After coming out as queer to their family when they were a teenager, Moore went through periods of homelessness and entered foster care. Constantly on the move, they had lived in all five boroughs of New York City by the age of 20. “If your understanding of home is rooted in everything that you’ve gone through as a trans person at home, then you start to question life,” they reflect. “You know, you grow up in this life believing that you may never have safety or peace or that you are undeserving of home… Like, what do I have to do to access that? Imagining home felt like something that was inaccessible to me. [But] I knew that there would be love, that there is community and that there is support.”
Their experience of trauma and survival from such a young age has informed the philanthropic work they are committed to today, such as co-founding TranSanta – a social media-based, gift-giving campaign to fulfill the wishes of trans kids who are homeless or in foster care. Using Cash App to transfer funds to service users as quickly as possible, the organization has removed any of the gatekeeping or the performative hoop-jumping that is often required by trans people in need.
“I guess, [but] it’s just hard,” Moore says, when I comment on the directness of this support to the trans community. “I wanna help everybody, so I just wanted to make myself useful in whatever way that I could. I don’t know if it was the best way that I could have [or] if there were other things that I could have done. I think about that all the time. But I feel pretty content with what I did do.
“These are things that I’ve always cared about. These are things that I put at the forefront of my work always because, before I came into acting and modeling, this was the work that I was interested in already,” they continue. “This is who I was before my art became popular.”
“We tend to LOSE ourselves [in] our survival. And when we have people around us who KNOW us beyond our survival, they can help us to REGROUND when things get really, really hard”
As a figure whose work has brought about such hope in itself, I ask who in turn has inspired Moore. We’re speaking the day after the jury issued a guilty verdict in the George Floyd murder trial, and Moore jumps at the chance to shout out Raquel Willis, the Black trans activist and writer who helped to organize the Black Trans Lives Matter rally in Brooklyn during the uprisings of summer 2020. “She’s been really helpful around helping to organize a community [in New York],” they say. “I’m so grateful for everything she’s done.”
Reading is also where Moore finds some of their influences. We both hold up our copies of All About Love by Black feminist theorist and writer bell hooks to the screen. Moore found out about it through the Childish Gambino song 12:38, and has been intending to digest her work in a more comprehensive manner for a long time. “Bell hooks has come up for me in many different spaces. And I’m like, ‘Who is this person? Who is this woman? I want to get into her’. [She] is actually a pretty brilliant, really beautiful human being.” On the book-club theme, they next hold up Pleasure Activism by Adrienne Maree Brown. “I just feel like she’s one of those people; she is the embodiment of the kind of person that I want to grow into,” Moore enthuses of the author and activist. “I see so much in her of who I hope to be at the end of my evolution. I’m fascinated by how she is able to take on topics around white supremacy, Black joy and Black liberation.”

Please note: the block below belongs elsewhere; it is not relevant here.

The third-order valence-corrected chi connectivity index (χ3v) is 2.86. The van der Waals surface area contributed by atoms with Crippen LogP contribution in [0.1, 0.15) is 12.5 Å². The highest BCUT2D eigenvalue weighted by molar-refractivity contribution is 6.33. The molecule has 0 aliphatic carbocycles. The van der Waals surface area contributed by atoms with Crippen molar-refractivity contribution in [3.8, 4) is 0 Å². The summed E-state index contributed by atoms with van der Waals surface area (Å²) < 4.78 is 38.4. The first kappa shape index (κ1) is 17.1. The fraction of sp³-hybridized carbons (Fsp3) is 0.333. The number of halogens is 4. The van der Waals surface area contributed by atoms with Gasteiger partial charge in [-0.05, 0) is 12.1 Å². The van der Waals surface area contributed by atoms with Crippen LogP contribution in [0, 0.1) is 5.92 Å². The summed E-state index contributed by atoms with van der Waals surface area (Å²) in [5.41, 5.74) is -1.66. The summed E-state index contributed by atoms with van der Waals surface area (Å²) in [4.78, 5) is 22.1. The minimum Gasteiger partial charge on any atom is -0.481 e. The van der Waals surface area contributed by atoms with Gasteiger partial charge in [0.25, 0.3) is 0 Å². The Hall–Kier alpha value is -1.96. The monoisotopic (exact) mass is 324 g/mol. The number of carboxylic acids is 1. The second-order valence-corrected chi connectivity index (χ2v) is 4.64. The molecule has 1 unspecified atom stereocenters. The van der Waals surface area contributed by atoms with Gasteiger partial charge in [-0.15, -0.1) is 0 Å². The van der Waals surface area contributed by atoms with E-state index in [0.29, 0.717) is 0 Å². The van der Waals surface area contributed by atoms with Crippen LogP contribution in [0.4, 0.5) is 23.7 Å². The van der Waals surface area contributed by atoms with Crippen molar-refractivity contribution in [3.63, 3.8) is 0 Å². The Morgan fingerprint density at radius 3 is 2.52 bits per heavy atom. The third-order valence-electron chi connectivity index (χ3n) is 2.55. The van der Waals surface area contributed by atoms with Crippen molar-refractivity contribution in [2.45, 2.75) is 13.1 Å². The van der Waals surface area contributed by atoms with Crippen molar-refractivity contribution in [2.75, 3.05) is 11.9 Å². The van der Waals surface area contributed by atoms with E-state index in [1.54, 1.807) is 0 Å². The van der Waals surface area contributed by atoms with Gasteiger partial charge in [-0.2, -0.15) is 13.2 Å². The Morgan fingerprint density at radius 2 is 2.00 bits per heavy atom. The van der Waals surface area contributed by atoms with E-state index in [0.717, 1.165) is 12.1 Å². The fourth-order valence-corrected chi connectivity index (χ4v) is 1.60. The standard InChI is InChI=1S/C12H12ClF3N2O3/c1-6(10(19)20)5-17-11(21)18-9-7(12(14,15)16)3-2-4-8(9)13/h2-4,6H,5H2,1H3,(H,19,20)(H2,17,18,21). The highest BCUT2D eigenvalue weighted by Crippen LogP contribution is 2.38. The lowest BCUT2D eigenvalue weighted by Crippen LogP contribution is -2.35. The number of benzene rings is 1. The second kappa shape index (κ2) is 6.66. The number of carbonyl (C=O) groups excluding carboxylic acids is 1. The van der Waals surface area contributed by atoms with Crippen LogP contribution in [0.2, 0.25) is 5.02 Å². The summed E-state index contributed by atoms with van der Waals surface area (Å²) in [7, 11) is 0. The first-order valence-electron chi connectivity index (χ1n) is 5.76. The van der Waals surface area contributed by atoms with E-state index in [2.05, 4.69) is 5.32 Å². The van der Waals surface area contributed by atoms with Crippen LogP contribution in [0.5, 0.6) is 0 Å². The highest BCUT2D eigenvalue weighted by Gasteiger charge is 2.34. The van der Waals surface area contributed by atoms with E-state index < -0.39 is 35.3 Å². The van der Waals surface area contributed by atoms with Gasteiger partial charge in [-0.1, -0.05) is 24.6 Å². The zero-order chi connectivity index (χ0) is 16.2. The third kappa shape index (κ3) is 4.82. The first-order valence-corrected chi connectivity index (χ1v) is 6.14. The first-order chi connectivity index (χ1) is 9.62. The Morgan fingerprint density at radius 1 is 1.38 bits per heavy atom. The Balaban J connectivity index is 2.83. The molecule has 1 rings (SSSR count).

They are also adamant in letting me know how much they depend on NYC’s Black trans community for intellectual and emotional sustenance. One man in particular, who they cite as emblematic of the love that has guided them and the reason for their politicization, is actor, producer, model and activist Devin Michael Lowe.
“Devin is a brilliant, beautiful person. I was definitely at a point in my life where I was completely floored and in awe of him,” says Moore.
“I love my COMMUNITY. I want us to have what we NEED. I want us to have access to healthcare, security and shelter and LOVE”
“We need community; you need people who love you in this life. You need people around who know you. We tend to lose ourselves [in] our survival. And when we have people around us who know us beyond our survival, they can help us to reground when things get really, really hard,” they say. “I think that was one of my life lessons – that love is important, and then from learning that I understood myself as having the responsibility to love responsibly and to show up for people in the ways that I’ve been shown up for.”
As our Zoom meeting comes to an end, I ask what Moore is hoping for next, having kissed the character of Angel goodbye.
“I just want a life of happiness and peace,” they say. “I love my community. I want us to have what we need. I want us to have access to healthcare, security and shelter and love. Opening up those channels for my people is really important to me. That’s where I’m at.”
The series finale of Pose airs on June 6 on FX Network (US)
First Time with Indya Moore
Our PORTER cover star Indya Moore shares the significant personal moments that have shaped their journey, including the first time they felt pride in who they are and realized they could make a difference in their community